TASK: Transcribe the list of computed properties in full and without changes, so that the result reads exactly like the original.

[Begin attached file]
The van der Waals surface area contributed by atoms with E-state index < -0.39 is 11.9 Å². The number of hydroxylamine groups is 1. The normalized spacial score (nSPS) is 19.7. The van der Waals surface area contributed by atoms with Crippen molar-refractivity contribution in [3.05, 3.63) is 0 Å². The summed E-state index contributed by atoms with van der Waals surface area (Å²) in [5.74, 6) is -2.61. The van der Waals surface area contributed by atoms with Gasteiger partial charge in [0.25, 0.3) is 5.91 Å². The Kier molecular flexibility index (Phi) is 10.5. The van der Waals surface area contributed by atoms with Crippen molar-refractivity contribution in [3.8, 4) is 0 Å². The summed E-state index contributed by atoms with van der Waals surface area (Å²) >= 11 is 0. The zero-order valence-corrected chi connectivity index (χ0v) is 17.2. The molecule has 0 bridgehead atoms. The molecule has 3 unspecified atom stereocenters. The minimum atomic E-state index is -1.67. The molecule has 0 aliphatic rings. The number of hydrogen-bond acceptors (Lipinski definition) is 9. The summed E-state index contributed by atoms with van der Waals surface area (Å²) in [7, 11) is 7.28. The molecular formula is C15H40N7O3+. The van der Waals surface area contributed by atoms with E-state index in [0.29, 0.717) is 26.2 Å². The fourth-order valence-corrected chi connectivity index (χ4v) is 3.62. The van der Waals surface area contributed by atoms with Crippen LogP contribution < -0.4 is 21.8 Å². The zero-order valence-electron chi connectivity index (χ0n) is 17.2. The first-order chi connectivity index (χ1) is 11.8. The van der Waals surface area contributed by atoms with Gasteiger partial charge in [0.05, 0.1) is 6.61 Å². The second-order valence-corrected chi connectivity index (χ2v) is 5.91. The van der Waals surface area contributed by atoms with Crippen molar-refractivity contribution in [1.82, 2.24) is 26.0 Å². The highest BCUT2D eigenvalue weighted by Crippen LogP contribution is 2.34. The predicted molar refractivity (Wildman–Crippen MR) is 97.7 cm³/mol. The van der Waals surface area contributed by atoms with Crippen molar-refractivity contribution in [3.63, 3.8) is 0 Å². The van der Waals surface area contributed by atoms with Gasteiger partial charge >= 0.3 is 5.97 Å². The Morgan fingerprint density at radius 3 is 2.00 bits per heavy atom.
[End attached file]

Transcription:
The van der Waals surface area contributed by atoms with E-state index < -0.39 is 11.9 Å². The number of hydroxylamine groups is 1. The normalized spacial score (nSPS) is 19.7. The van der Waals surface area contributed by atoms with Crippen molar-refractivity contribution in [3.05, 3.63) is 0 Å². The summed E-state index contributed by atoms with van der Waals surface area (Å²) in [5.74, 6) is -2.61. The van der Waals surface area contributed by atoms with Gasteiger partial charge in [0.25, 0.3) is 5.91 Å². The Kier molecular flexibility index (Phi) is 10.5. The van der Waals surface area contributed by atoms with Crippen molar-refractivity contribution in [3.8, 4) is 0 Å². The summed E-state index contributed by atoms with van der Waals surface area (Å²) >= 11 is 0. The zero-order valence-corrected chi connectivity index (χ0v) is 17.2. The molecule has 0 bridgehead atoms. The molecule has 3 unspecified atom stereocenters. The minimum atomic E-state index is -1.67. The molecule has 0 aliphatic rings. The number of hydrogen-bond acceptors (Lipinski definition) is 9. The summed E-state index contributed by atoms with van der Waals surface area (Å²) in [7, 11) is 7.28. The molecular formula is C15H40N7O3+. The van der Waals surface area contributed by atoms with E-state index in [0.29, 0.717) is 26.2 Å². The fourth-order valence-corrected chi connectivity index (χ4v) is 3.62. The van der Waals surface area contributed by atoms with Crippen LogP contribution < -0.4 is 21.8 Å². The zero-order valence-electron chi connectivity index (χ0n) is 17.2. The first-order chi connectivity index (χ1) is 11.8. The van der Waals surface area contributed by atoms with Gasteiger partial charge in [0.05, 0.1) is 6.61 Å². The second-order valence-corrected chi connectivity index (χ2v) is 5.91. The van der Waals surface area contributed by atoms with Crippen molar-refractivity contribution in [1.82, 2.24) is 26.0 Å². The highest BCUT2D eigenvalue weighted by Crippen LogP contribution is 2.34. The predicted molar refractivity (Wildman–Crippen MR) is 97.7 cm³/mol. The van der Waals surface area contributed by atoms with Crippen molar-refractivity contribution in [3.63, 3.8) is 0 Å². The van der Waals surface area contributed by atoms with Gasteiger partial charge >= 0.3 is 5.97 Å². The Morgan fingerprint density at radius 3 is 2.00 bits per heavy atom.